We have so much to learn from our students. In an effort to grow the student perspective within our gameful community, we have invited nine students to join our team as GAME Ambassadors. They will help us spread the word about gameful learning on the U-M campus, including running demos, identifying bugs, brainstorming new features, and assisting their peers in navigating gameful courses. All nine have mastered at least one gameful course, and some have taken as many as three! We are incredibly inspired by the discussions we’ve had with them already this year, and can’t wait for you to hear more from them directly. To start us off, we asked each of the GAME Ambassadors to share one piece of advice for students who are new to gameful classes.


From top left: Monica Chen, Michael Digiovanni, Zain El-Amir, Ethan Goldberg, Jeremy Kaplan, Giacomo Squatriti, Shelby Steverson, Alex Wilf, Kelly Yuen

Monica Chen Senior, BSI- User Experience Design; minors in Music and Linguistics
“Take ownership of your freedom of choice early and frontload your work if you can because the future is always more uncertain than the present. Plan as if you need to achieve more than you truly do, and underweight your projected scores through the Grade Predictor to give you a comfortable buffer if something unpredictable comes up. Overall, more flexibility can mean more work – only if you let it – but the work is more rewarding and motivated!”

Michael Digiovanni 
Senior, BSI
“When taking gameful classes try to test everything and then stick with what you are passionate about. The class becomes more rewarding when you put more into it. The best lesson to learn from these classes is different for each person. I was initially uncomfortable, but eventually grew to love that I was able to make a mistake and “fail” by traditional schooling, but be able to try again and succeed. Being able to learn at my own pace is something that I look for in a learning environment and Gradecraft is one of the best resources for that. Good luck!”

Zain El-Amir Sophomore, Microbiology & English
My advice for students who are new to these types of classes is just to try new things without hesitation because the set-up allows you to fail and still succeed.”

Ethan Goldberg Freshman, Undeclared – deciding between Computer Science, Business, and Math
In gameful classes you are not expected to do every assignment. Instead, you are expected to broaden your horizons and try assignments that interest you.”

Jeremy Kaplan Freshman, Undeclared – most likely Cell and Molecular Biology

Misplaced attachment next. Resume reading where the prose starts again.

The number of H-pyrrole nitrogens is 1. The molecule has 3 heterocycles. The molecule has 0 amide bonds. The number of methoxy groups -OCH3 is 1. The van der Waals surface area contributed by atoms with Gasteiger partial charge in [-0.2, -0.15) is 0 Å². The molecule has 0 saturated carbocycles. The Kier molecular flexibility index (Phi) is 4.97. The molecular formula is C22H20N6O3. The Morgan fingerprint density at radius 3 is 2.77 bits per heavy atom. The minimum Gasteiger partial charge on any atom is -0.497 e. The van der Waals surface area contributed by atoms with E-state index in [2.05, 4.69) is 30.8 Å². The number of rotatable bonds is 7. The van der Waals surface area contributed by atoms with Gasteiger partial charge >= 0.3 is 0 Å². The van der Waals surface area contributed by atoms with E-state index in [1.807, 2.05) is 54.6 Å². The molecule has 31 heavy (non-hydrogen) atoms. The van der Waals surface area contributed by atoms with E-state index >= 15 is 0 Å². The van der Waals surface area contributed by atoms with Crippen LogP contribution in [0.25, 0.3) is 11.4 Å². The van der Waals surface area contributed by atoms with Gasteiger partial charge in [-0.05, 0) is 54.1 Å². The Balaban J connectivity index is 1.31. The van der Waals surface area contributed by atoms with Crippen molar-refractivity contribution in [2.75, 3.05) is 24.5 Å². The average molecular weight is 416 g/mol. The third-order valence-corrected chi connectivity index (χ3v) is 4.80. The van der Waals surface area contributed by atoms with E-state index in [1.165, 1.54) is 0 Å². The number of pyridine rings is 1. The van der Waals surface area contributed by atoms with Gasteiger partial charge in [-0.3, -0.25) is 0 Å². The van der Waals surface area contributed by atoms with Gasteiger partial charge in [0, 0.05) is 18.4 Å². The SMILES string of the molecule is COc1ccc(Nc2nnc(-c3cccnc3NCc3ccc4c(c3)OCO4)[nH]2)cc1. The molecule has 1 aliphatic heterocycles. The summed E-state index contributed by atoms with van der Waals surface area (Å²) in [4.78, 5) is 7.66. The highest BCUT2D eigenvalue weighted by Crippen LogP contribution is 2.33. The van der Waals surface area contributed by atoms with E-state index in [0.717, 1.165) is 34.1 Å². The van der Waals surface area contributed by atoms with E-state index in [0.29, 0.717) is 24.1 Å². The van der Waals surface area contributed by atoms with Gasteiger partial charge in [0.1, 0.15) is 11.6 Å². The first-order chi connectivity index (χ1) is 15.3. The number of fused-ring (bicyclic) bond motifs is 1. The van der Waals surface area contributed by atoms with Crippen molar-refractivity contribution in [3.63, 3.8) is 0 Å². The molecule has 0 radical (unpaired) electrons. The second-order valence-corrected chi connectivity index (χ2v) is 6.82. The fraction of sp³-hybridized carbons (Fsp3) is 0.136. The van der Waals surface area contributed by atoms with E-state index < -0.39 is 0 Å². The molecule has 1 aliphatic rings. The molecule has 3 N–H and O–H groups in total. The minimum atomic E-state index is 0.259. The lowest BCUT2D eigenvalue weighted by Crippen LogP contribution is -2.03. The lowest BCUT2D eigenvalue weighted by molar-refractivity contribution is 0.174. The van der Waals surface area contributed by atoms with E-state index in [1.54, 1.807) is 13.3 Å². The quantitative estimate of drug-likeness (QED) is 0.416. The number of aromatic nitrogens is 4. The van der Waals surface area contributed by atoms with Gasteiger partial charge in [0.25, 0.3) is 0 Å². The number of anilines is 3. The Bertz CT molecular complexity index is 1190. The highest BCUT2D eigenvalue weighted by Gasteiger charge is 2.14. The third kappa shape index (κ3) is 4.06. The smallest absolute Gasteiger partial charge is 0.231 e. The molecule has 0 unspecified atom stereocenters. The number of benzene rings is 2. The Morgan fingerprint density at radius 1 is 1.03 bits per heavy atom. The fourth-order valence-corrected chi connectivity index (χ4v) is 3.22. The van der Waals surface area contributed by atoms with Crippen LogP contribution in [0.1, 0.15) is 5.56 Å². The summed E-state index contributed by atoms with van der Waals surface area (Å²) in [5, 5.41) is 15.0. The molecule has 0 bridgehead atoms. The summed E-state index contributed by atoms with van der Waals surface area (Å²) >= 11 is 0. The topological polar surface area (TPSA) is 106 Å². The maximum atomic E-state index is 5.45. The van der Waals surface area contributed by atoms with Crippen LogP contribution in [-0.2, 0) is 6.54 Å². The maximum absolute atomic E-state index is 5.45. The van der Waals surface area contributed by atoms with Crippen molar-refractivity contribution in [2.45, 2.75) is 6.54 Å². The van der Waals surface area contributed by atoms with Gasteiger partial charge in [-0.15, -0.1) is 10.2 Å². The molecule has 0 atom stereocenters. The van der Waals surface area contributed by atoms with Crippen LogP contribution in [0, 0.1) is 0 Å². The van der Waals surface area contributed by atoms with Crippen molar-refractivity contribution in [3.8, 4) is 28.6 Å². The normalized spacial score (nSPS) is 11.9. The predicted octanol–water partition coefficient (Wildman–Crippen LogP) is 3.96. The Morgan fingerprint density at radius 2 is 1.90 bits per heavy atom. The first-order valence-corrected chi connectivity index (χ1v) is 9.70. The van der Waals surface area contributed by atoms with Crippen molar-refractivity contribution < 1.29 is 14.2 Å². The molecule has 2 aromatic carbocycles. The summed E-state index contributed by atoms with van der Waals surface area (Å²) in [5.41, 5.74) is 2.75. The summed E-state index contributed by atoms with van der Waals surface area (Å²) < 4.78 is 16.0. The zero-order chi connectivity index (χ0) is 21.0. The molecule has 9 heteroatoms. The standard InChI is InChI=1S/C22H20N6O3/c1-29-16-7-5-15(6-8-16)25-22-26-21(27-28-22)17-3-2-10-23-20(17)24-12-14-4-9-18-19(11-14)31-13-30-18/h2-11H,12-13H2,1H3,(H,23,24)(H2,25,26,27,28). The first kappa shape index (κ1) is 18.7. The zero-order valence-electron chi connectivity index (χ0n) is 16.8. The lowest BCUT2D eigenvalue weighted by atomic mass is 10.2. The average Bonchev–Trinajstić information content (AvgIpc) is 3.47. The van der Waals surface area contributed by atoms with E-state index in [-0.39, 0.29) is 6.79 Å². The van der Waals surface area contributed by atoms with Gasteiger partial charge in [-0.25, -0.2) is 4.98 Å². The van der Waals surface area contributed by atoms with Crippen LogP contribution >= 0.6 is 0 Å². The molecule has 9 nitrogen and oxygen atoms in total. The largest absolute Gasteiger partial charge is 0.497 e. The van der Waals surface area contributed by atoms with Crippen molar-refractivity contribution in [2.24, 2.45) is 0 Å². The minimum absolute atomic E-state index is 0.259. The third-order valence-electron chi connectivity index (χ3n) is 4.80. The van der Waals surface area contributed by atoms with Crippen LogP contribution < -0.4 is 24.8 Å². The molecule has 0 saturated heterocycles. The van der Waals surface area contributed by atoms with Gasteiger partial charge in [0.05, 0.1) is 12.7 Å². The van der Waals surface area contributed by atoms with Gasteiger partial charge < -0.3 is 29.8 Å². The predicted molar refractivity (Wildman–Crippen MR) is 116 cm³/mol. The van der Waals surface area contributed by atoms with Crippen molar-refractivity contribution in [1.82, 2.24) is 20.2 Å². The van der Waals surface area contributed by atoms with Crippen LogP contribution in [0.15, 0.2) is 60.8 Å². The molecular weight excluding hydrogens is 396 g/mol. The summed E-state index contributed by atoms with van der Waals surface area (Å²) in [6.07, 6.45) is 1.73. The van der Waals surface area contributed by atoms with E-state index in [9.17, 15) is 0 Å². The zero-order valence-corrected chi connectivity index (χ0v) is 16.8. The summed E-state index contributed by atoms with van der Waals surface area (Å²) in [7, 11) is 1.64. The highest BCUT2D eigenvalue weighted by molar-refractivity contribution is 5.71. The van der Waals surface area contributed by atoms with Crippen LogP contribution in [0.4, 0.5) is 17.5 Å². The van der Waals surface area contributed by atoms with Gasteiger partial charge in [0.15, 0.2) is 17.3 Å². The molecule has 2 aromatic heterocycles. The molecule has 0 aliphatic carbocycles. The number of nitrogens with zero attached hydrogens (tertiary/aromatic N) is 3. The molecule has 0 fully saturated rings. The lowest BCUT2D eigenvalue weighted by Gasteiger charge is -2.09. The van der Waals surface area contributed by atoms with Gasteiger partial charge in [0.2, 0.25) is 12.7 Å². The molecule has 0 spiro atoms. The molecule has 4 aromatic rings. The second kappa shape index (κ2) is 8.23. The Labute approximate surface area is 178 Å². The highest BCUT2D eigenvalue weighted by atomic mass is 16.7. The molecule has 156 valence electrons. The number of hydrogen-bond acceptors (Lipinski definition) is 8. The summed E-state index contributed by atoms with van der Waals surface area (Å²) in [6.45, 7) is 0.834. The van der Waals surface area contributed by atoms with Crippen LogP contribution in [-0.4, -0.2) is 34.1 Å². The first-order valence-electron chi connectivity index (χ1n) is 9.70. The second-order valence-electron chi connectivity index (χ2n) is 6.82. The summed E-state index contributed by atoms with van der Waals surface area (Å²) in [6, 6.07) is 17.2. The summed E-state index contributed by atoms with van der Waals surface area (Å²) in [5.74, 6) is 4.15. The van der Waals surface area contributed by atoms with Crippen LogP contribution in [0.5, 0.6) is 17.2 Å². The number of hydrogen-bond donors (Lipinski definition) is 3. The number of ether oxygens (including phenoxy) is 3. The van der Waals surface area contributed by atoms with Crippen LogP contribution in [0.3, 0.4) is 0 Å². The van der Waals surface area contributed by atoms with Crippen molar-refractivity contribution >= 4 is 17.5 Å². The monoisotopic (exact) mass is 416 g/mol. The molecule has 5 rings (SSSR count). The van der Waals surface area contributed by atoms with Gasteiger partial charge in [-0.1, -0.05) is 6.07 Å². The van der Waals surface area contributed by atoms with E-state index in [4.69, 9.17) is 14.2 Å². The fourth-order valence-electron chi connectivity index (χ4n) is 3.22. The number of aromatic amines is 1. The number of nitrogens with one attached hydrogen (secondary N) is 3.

“Take feedback and criticism seriously. Unlike in normal classes where losing points is a permanent mark against you, gameful classes give you the opportunity to learn from feedback and gain back lost points through additional demonstrated mastery.”

Giacomo Squatriti Freshman, Undeclared – deciding between Poli-Sci and Computer Science
“Make sure you take full advantage of the opportunities gameful classes offer. Do something you wouldn’t normally do, branch out a little bit!”

Shelby Steverson Freshman, Undeclared – deciding between Biopsychology, Cognition and Neuroscience (BCN) or Neuroscience
“Plan early. Don’t let a large project at the end of the course determine your final grade. Earn points early and often. Set some time aside each week to check your progress in the class and see what projects you can do right now to raise your grade to the next level. Even projects with small point values could be the difference between an A- and an A. If you work hard early on, before you know it, you’ve earned an A in the class weeks before the end of the semester. “

Alex Wilf Freshman, Undeclared – considering Poli-Sci and Computer Science
“This may sound obvious, but the course itself is a type of game. In this model, there is nothing against acting in whatever way gets you the most points (except for cheating).  Game the system.  [See Alex’s full post here]

Kelly Yuen Senior, BSI – User Experience Design and Minor in Entrepreneurship
“My advice for students who are new to gameful classes/using GradeCraft is to have fun with it! It’s a very different style of learning but if you have fun with it then you’ll be successful.”

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